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Admission is Free & Art is For Everyone

Long gone is the notion that art museums simply celebrate the past. Today the museum is a vital center of cultural enrichment where art and history are not only explored but where ideas of every dimension are shown to reveal the potential of humankind. The Butler Institute of American Art with its devotion to new media and technologies is such an institution. It salutes the past and fervently believes in the future.


Our 88th National Midyear Exhibition Is Open for Entries!

The Midyear is an annual juried exhibition of original work open to any artist 18 years of age or older and living in the United States of America or its territories.


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Art at The Butler

The Butler is unique among museums. It exists to collect and preserve works of art in all media created by citizens of this country. From the crowning pieces of its permanent collection to the temporary exhibits, a walk through the Butler is a walk through American history. And what is most surprising about The Butler, is how the art jumps off the wall in this intimate setting. Here is a sample of what The Butler has to offer.

Exhibition / Featured

John Greenman photographs, 1992-2018: An evolving approach to color

Exhibition / Featured

Greatness Revealed: The Art of African Americans from the Butler Collection

Exhibition / Featured

Founding Father: George Washington Tactile Images

Exhibition / Featured

Pastel Society of America’s 51st Exhibition

Exhibition / Featured

Jef Janis: Streets of Cleveland

Exhibition / Featured

Washington: The Myths and the Man


88th Annual Midyear Exhibition


Free to the People

– J.G. Butler, Founder

Of The People

The only revenue The Butler receives to keep its doors open and showcase such a visually-rich collection is from generous donors of the arts like you. Please visit our donate page to learn more.

For The People

It is because of these contributions from the community that the Butler can charge no admission fee for entry to the museum. Go to our Tour page to find our location and learn our hours.

By The People

By giving to the Butler, you take part in crafting this American institution and maintaining the integrity of our mission; making you A Part of The Art. Visit the Art page to learn about the Butler Collection and what’s new in exhibitions.


1st Museum Dedicated to American Art

How It All Started

In the early 1900s, Joseph G. Butler, Jr. had a vision for an institution devoted to curating and preserving the art his young America would produce: the first American Art Museum. From this vision, The Butler Institute was born. To showcase the art, he knew would eventually become some of the greatest in the world, Joseph Butler commissioned McKim, Mead & White to create an architectural masterpiece. MM&W were known for creating other great structures such as the Savoy Hotel and Madison Square Gardens in New York, NY. Thus, the original Butler structure, was officially dedicated in 1919. This inspirational building—crafted in the Italianate style iconic in many of the buildings throughout Washington DC—has been listed on the National Register of Historic places.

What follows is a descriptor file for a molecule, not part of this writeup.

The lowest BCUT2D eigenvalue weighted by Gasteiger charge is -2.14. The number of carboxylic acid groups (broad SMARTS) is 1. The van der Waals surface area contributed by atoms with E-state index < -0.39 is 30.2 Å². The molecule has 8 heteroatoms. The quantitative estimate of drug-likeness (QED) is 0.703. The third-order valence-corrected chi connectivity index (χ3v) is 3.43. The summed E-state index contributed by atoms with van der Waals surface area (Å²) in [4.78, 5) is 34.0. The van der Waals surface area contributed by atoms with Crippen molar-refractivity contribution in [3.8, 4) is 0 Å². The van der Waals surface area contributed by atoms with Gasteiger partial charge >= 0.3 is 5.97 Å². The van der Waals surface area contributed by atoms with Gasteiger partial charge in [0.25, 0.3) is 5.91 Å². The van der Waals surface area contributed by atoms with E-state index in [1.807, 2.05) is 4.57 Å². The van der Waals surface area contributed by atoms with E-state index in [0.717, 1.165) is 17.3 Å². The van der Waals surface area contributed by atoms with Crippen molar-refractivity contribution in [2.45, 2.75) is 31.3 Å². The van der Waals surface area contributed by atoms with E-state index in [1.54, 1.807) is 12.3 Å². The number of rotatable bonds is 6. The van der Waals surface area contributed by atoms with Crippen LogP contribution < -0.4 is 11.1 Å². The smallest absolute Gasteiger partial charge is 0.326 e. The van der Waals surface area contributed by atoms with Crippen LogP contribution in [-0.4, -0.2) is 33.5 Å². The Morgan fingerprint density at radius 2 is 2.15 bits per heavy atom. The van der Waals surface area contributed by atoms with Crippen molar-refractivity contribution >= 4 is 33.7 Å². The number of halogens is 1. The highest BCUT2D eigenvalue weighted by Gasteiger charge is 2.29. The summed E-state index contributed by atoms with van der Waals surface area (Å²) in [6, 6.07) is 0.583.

The Vision Continues

Today, as it was in the beginning, the Butler’s mission is to collect and preserve works of art in all media created by citizens of our country. The Institute’s holdings now exceed 22,000 individual works, from thousands of American artists, starting from its earliest work Portrait of Katherine Ten Broeck by Nehemiah Partridge dated 1719.

Our Timeline


The Beginning

Joseph G. Butler, Jr. founded The Butler Institute of American Art in 1919. The Butler was incorporated and chartered by the State of Ohio. It is the first structure built to house a collection of strictly American works. Margaret Evans appointed the first Director.


Henry Audubon Butler

Henry Audubon Butler- became President of the Board of Trustees upon death of Joseph G. Butler Jr, the museums founder.



Original McKim, Mead and White building was expanded with the addition of two lower level wings


Joseph G. Butler

Joseph G. Butler III became Director


National Register of Historic Places

The building designed by McKim, Mead and White is placed on the National Register of Historic Places.


2nd Expansion

The Institute is expanded with the addition of second floors to the 1931 wing additions.


Lou Zona

Louis A. Zona is appointed the Director of The Butler Institute of American Art.


3rd Expansion

A West Wing addition doubling the square footage of the building is completed. The Hopper Research Library, Sweeney Children's Gallery, Donnell Gallery of Sports Art, and Beecher Court are opened.


New Trumbull County Branch

With the assistance of the Medici Foundation of Trumbull County, The Butler constructs and opens a Trumbull County branch museum in Howland, Ohio.


4th Expansion

33,000 square foot addition Beecher Center is dedicated. It is a joint project with Youngstown State University devoted to electronic and digital art, the first of its kind.


The Andrews Pavilion

The Andrews Pavilion including Winslow's Café (now Collections Café) and an enlarged museum store is opened.


First Christian Church

The Butler purchases the 20,337 square foot First Christian Church located next to the museum for education classes and other future purposes.


Glass Bridge

Glass bridge construction completed connecting The Butler to The First Christian church next door, leading to newly open Americana exhibitions.


Centennial Year

The Butler Institute of American Art's centennial year, celebrating one hundred years of great American art.

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